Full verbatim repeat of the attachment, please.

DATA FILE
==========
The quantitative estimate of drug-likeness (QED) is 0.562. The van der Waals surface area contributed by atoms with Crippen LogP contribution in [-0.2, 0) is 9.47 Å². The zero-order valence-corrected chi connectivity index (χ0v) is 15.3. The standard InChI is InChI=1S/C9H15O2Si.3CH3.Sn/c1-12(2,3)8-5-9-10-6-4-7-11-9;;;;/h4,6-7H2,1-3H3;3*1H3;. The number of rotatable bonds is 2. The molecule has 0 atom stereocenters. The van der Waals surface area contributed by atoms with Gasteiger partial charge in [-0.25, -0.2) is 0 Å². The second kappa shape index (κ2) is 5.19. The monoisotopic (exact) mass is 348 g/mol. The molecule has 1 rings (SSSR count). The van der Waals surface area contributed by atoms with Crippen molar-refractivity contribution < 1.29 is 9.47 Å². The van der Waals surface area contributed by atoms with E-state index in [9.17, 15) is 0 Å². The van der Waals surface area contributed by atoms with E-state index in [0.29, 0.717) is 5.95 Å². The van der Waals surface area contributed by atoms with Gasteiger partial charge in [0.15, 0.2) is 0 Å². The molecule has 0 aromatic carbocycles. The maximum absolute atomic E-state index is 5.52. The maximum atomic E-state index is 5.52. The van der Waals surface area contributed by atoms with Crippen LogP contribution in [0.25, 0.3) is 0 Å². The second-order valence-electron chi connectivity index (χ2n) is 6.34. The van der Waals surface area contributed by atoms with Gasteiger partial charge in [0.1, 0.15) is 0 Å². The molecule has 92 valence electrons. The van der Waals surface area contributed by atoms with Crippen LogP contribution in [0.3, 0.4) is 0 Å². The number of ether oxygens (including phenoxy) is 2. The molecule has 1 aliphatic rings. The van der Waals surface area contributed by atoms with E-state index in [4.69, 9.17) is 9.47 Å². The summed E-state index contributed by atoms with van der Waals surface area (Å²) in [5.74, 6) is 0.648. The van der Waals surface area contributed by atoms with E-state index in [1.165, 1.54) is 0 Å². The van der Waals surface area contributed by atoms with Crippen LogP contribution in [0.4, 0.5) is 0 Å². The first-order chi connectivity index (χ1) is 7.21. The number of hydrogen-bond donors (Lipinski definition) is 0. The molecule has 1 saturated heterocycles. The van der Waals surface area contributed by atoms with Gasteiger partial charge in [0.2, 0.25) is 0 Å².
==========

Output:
The quantitative estimate of drug-likeness (QED) is 0.562. The van der Waals surface area contributed by atoms with Crippen LogP contribution in [-0.2, 0) is 9.47 Å². The zero-order valence-corrected chi connectivity index (χ0v) is 15.3. The standard InChI is InChI=1S/C9H15O2Si.3CH3.Sn/c1-12(2,3)8-5-9-10-6-4-7-11-9;;;;/h4,6-7H2,1-3H3;3*1H3;. The number of rotatable bonds is 2. The molecule has 0 atom stereocenters. The van der Waals surface area contributed by atoms with Gasteiger partial charge in [-0.25, -0.2) is 0 Å². The second kappa shape index (κ2) is 5.19. The monoisotopic (exact) mass is 348 g/mol. The molecule has 1 rings (SSSR count). The van der Waals surface area contributed by atoms with Crippen molar-refractivity contribution < 1.29 is 9.47 Å². The van der Waals surface area contributed by atoms with E-state index in [9.17, 15) is 0 Å². The van der Waals surface area contributed by atoms with E-state index in [0.29, 0.717) is 5.95 Å². The van der Waals surface area contributed by atoms with Gasteiger partial charge in [0.15, 0.2) is 0 Å². The molecule has 0 aromatic carbocycles. The maximum absolute atomic E-state index is 5.52. The maximum atomic E-state index is 5.52. The van der Waals surface area contributed by atoms with Crippen LogP contribution in [0.25, 0.3) is 0 Å². The second-order valence-electron chi connectivity index (χ2n) is 6.34. The van der Waals surface area contributed by atoms with Gasteiger partial charge in [0.1, 0.15) is 0 Å². The molecule has 92 valence electrons. The van der Waals surface area contributed by atoms with Crippen LogP contribution in [0.3, 0.4) is 0 Å². The number of ether oxygens (including phenoxy) is 2. The molecule has 1 aliphatic rings. The van der Waals surface area contributed by atoms with E-state index in [4.69, 9.17) is 9.47 Å². The summed E-state index contributed by atoms with van der Waals surface area (Å²) in [5.74, 6) is 0.648. The van der Waals surface area contributed by atoms with E-state index in [1.165, 1.54) is 0 Å². The van der Waals surface area contributed by atoms with Crippen LogP contribution in [0.4, 0.5) is 0 Å². The first-order chi connectivity index (χ1) is 7.21. The number of hydrogen-bond donors (Lipinski definition) is 0. The molecule has 1 saturated heterocycles. The van der Waals surface area contributed by atoms with Gasteiger partial charge in [0.2, 0.25) is 0 Å².